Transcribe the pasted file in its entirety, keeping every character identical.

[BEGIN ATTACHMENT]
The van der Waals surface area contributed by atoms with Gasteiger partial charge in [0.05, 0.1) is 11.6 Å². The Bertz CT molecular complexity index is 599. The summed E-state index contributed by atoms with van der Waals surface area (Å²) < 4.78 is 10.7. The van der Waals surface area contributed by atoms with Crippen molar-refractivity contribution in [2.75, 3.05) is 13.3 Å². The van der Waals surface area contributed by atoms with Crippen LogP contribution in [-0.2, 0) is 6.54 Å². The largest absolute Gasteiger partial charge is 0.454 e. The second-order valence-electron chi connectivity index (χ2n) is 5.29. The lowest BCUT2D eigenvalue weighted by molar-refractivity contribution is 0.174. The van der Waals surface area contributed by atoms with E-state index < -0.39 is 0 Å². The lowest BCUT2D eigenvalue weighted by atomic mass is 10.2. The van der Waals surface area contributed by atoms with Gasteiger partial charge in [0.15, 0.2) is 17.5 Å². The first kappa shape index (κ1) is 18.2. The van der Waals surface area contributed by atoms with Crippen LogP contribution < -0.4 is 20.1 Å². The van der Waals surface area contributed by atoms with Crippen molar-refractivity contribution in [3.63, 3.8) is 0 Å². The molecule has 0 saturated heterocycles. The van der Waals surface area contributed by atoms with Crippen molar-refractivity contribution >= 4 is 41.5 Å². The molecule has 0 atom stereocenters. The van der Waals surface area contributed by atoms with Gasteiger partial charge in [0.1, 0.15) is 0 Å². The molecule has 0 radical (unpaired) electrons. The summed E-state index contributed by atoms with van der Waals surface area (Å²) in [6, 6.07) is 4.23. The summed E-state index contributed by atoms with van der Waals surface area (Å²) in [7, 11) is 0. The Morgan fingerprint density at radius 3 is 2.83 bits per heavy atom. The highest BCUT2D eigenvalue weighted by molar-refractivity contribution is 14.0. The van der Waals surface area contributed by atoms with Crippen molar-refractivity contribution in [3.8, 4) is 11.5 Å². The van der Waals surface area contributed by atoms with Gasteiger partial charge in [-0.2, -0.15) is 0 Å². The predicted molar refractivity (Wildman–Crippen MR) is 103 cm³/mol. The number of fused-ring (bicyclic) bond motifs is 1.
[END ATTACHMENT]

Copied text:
The van der Waals surface area contributed by atoms with Gasteiger partial charge in [0.05, 0.1) is 11.6 Å². The Bertz CT molecular complexity index is 599. The summed E-state index contributed by atoms with van der Waals surface area (Å²) < 4.78 is 10.7. The van der Waals surface area contributed by atoms with Crippen molar-refractivity contribution in [2.75, 3.05) is 13.3 Å². The van der Waals surface area contributed by atoms with Crippen LogP contribution in [-0.2, 0) is 6.54 Å². The largest absolute Gasteiger partial charge is 0.454 e. The second-order valence-electron chi connectivity index (χ2n) is 5.29. The lowest BCUT2D eigenvalue weighted by molar-refractivity contribution is 0.174. The van der Waals surface area contributed by atoms with E-state index < -0.39 is 0 Å². The lowest BCUT2D eigenvalue weighted by atomic mass is 10.2. The van der Waals surface area contributed by atoms with Gasteiger partial charge in [0.15, 0.2) is 17.5 Å². The first kappa shape index (κ1) is 18.2. The van der Waals surface area contributed by atoms with Crippen LogP contribution < -0.4 is 20.1 Å². The van der Waals surface area contributed by atoms with Crippen molar-refractivity contribution in [3.63, 3.8) is 0 Å². The molecule has 0 saturated heterocycles. The van der Waals surface area contributed by atoms with Crippen molar-refractivity contribution >= 4 is 41.5 Å². The molecule has 0 atom stereocenters. The van der Waals surface area contributed by atoms with Gasteiger partial charge in [0.1, 0.15) is 0 Å². The molecule has 0 radical (unpaired) electrons. The summed E-state index contributed by atoms with van der Waals surface area (Å²) in [6, 6.07) is 4.23. The summed E-state index contributed by atoms with van der Waals surface area (Å²) in [7, 11) is 0. The Morgan fingerprint density at radius 3 is 2.83 bits per heavy atom. The highest BCUT2D eigenvalue weighted by molar-refractivity contribution is 14.0. The van der Waals surface area contributed by atoms with Crippen molar-refractivity contribution in [3.8, 4) is 11.5 Å². The van der Waals surface area contributed by atoms with Gasteiger partial charge in [-0.2, -0.15) is 0 Å². The predicted molar refractivity (Wildman–Crippen MR) is 103 cm³/mol. The number of fused-ring (bicyclic) bond motifs is 1.